In families with epilepsy, including LGS, anxiety among caretakers is common.10 Parents report a constant anxiety about the possibility of a seizure and the future of their child.10 Parents also report feeling anxiety about the potential for injury, cognitive decline, or death of the child,3 as well as anxiety about the very realistic financial burden of the disease on the family.10 Some parents describe a sense of loss and unfulfilled expectations as a result of the condition.10
In addition to anxiety, both stress and depression are common among caregivers of children with epilepsy.10,23 For example, Iseri et al23 conducted a study of 80 parents (77 mothers and three fathers) of children with epilepsy and found the prevalence of posttraumatic stress disorder and major depressive disorder to be 31.5% in this population. Therefore, a significant proportion of these parents experience posttraumatic stress disorder and major depressive disorder.23
LGS has a major social impact on the family as well.10,20 In our experience, following a diagnosis of epilepsy, there is typically a decrease in recreational activities for affected children and families. Epilepsy has an immediate negative impact on children, but they tend to adjust and eventually come to terms with the new diagnosis and what it means to them.24 Due to the burden of care, parents of children with epilepsy and LGS report limitations on the time available for their own leisure and social activities.10 Similarly, because of the unpredictability of the seizures, parents often find it impossible to attend social events.10
Both routine child care and respite care are difficult to find, as others (noncaregivers and immediate family members) do not want to care for a child with frequent seizures (especially seizures that result in sudden falls).20 Despite great progress in social attitude, epilepsy and LGS continue to be a stigmatized condition,10 and many families suffer as a result of these public attitudes. As one parent remarked in the 2010 study by Gallop et al,10 “There is a huge stigma against seizures, and people freak out about them even though there is no sense in it, but you cannot get past that.” One mother, after a number of negative encounters with the public, now carries with her a card that explains the condition of her child that she can simply hand to unsympathetic bystanders (see Supplementary materials).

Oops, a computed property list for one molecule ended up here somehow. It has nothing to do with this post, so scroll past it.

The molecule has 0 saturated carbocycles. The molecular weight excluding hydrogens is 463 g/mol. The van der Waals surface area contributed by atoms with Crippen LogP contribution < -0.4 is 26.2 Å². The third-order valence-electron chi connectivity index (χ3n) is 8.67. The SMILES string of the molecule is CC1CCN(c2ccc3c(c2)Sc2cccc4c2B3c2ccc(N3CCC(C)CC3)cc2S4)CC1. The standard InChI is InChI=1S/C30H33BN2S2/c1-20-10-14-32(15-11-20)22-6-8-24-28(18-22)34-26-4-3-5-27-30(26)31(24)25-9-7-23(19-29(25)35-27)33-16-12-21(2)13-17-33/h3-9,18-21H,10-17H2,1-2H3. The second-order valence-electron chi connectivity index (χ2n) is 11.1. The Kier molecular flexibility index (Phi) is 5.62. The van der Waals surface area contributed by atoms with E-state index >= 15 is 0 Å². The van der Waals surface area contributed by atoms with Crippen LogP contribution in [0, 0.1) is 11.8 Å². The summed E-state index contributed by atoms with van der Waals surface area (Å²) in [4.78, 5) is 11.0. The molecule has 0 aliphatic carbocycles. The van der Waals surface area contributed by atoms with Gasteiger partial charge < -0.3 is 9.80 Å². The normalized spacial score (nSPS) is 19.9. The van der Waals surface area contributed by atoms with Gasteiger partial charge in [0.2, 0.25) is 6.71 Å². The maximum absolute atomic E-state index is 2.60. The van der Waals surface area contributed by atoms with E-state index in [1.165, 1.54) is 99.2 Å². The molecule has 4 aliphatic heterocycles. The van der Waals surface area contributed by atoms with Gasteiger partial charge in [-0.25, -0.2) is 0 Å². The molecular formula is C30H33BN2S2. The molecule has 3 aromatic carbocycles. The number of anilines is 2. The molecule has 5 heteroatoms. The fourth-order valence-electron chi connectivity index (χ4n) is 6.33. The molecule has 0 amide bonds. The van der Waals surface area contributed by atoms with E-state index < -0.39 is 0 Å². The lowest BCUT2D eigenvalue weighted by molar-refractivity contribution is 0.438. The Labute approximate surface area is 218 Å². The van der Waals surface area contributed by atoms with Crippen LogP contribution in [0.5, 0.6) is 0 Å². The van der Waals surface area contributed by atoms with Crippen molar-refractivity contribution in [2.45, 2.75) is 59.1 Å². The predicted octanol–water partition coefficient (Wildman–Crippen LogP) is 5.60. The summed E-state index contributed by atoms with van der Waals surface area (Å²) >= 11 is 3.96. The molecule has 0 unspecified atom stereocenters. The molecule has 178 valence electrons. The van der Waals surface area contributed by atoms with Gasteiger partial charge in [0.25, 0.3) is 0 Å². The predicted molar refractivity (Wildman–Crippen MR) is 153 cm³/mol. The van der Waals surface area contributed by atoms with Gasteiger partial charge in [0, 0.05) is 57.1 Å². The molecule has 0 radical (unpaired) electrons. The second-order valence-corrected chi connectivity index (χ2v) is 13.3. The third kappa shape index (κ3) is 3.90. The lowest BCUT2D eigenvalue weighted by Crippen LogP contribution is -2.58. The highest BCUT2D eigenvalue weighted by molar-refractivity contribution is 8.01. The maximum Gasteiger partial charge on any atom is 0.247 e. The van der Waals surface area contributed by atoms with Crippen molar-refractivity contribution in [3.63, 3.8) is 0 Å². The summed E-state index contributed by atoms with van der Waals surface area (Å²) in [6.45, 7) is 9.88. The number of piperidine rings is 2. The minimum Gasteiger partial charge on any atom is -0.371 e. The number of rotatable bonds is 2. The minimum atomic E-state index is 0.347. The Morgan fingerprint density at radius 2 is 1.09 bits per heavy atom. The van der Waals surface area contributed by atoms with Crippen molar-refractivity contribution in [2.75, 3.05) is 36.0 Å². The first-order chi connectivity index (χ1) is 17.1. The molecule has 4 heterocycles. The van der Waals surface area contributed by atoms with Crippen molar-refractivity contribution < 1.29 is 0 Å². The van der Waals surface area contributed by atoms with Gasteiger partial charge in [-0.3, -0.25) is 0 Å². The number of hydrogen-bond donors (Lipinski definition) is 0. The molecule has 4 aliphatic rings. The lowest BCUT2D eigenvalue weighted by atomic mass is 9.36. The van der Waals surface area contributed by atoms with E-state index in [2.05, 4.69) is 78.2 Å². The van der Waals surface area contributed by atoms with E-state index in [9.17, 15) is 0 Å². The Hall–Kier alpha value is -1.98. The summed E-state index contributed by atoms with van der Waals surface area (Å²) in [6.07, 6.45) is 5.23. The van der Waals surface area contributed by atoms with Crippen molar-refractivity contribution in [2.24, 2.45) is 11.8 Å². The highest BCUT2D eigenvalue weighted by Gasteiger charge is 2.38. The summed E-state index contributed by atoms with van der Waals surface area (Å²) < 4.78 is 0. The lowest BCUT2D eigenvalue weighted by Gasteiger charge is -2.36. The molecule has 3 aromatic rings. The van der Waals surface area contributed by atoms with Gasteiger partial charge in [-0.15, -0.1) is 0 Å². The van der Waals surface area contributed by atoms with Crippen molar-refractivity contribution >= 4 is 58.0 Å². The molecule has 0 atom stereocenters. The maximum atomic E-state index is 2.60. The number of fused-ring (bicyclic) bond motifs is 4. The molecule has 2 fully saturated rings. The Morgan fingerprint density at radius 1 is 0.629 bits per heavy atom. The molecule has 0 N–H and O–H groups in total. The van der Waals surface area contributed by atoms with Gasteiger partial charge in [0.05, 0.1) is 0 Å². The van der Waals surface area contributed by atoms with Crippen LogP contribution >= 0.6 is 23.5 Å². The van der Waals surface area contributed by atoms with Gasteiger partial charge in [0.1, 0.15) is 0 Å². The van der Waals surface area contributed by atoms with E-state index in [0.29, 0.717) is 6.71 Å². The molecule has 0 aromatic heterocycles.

Impact on fathers
The primary caregivers of children with LGS are usually mothers, so most studies assessing the impact of the condition on families have included limited numbers of men.10,23 Therefore, little is known about the specific effect on fathers of having a child with LGS. However, a 1999 study performed by Katz and Krulik25 in Israel assessed the quality of life of fathers of children with chronic disease. The study compared 80 fathers of children with chronic illness with 80 fathers of healthy children and evaluated the following: stressful life events, self-esteem, social support, marital satisfaction, and involvement in the care of the child. The investigators found that fathers of children with chronic illnesses experienced a greater number of stressful life events and expressed feelings of lower self-esteem than the control group. No significant differences between groups were reported for social support, marital satisfaction, and involvement in the care of the child.25
Impact on siblings
In our observations at the Epilepsy Information Service, siblings are greatly affected by the child with LGS. Despite parental efforts to spare them, the siblings are well aware of the fears, concerns, and worries of their parents. Because of their anxiety and fears, many parents focus on the child with LGS, while siblings get less attention. Siblings can be resentful and angry and act out their frustration. Many assume a caretaker role early in life by necessity, and not infrequently end up in caretaking professions such as medicine, special education, and physical therapy.
Impact on marriages
Also from our experience at the Epilepsy Information Service, we have learnt that LGS has a major impact on the marital relationship. The many physical and emotional demands in caring for a child with LGS often result in changes in family dynamics, roles, and lifestyles. These changes may have negative or positive consequences. For example, the primary caregiver may resent giving up a career or other life options to care for the child. Conversely, caring for a child with LGS can bring a family closer together.
A chronic disease of any sort has major financial implications, and this is especially so with LGS. The treatment of seizures alone can be very expensive. In our experience of working with families caring for a child with LGS, some of the equipment needed, eg, helmets or leg splints, may not be covered by insurance or Medicaid. Available data also suggest that caregiver career opportunities may be negatively affected by epilepsy or LGS. The result may be reduced family income as well as financial concerns that contribute to emotional stress and anxiety.10